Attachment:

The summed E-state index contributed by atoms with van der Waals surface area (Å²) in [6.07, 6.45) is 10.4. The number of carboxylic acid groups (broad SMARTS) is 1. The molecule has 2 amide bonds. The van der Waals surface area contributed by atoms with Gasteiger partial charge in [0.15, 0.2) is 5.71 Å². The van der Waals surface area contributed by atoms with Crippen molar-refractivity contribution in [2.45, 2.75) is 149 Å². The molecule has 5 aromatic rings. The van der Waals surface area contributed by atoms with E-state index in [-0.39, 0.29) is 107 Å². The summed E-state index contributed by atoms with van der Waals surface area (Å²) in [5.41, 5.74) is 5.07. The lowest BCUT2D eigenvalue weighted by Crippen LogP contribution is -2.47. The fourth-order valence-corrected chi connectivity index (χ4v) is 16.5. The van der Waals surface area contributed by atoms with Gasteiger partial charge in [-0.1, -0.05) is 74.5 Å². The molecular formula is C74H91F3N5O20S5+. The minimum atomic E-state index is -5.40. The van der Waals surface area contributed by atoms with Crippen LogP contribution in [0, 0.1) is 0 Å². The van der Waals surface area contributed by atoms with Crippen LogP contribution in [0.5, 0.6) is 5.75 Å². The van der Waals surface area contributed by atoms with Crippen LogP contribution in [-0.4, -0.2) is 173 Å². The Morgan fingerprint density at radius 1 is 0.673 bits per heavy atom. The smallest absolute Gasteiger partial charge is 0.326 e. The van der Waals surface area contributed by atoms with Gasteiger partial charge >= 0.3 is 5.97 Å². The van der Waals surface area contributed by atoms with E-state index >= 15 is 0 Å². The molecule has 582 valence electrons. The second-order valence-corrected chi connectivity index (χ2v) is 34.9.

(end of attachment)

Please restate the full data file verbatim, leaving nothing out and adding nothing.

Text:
The summed E-state index contributed by atoms with van der Waals surface area (Å²) in [6.07, 6.45) is 10.4. The number of carboxylic acid groups (broad SMARTS) is 1. The molecule has 2 amide bonds. The van der Waals surface area contributed by atoms with Gasteiger partial charge in [0.15, 0.2) is 5.71 Å². The van der Waals surface area contributed by atoms with Crippen molar-refractivity contribution in [2.45, 2.75) is 149 Å². The molecule has 5 aromatic rings. The van der Waals surface area contributed by atoms with E-state index in [-0.39, 0.29) is 107 Å². The summed E-state index contributed by atoms with van der Waals surface area (Å²) in [5.41, 5.74) is 5.07. The lowest BCUT2D eigenvalue weighted by Crippen LogP contribution is -2.47. The fourth-order valence-corrected chi connectivity index (χ4v) is 16.5. The van der Waals surface area contributed by atoms with Gasteiger partial charge in [-0.1, -0.05) is 74.5 Å². The molecular formula is C74H91F3N5O20S5+. The minimum atomic E-state index is -5.40. The van der Waals surface area contributed by atoms with Crippen LogP contribution in [0, 0.1) is 0 Å². The van der Waals surface area contributed by atoms with Crippen LogP contribution in [0.5, 0.6) is 5.75 Å². The van der Waals surface area contributed by atoms with Crippen LogP contribution in [-0.4, -0.2) is 173 Å². The Morgan fingerprint density at radius 1 is 0.673 bits per heavy atom. The smallest absolute Gasteiger partial charge is 0.326 e. The van der Waals surface area contributed by atoms with Gasteiger partial charge >= 0.3 is 5.97 Å². The van der Waals surface area contributed by atoms with E-state index >= 15 is 0 Å². The molecule has 582 valence electrons. The second-order valence-corrected chi connectivity index (χ2v) is 34.9.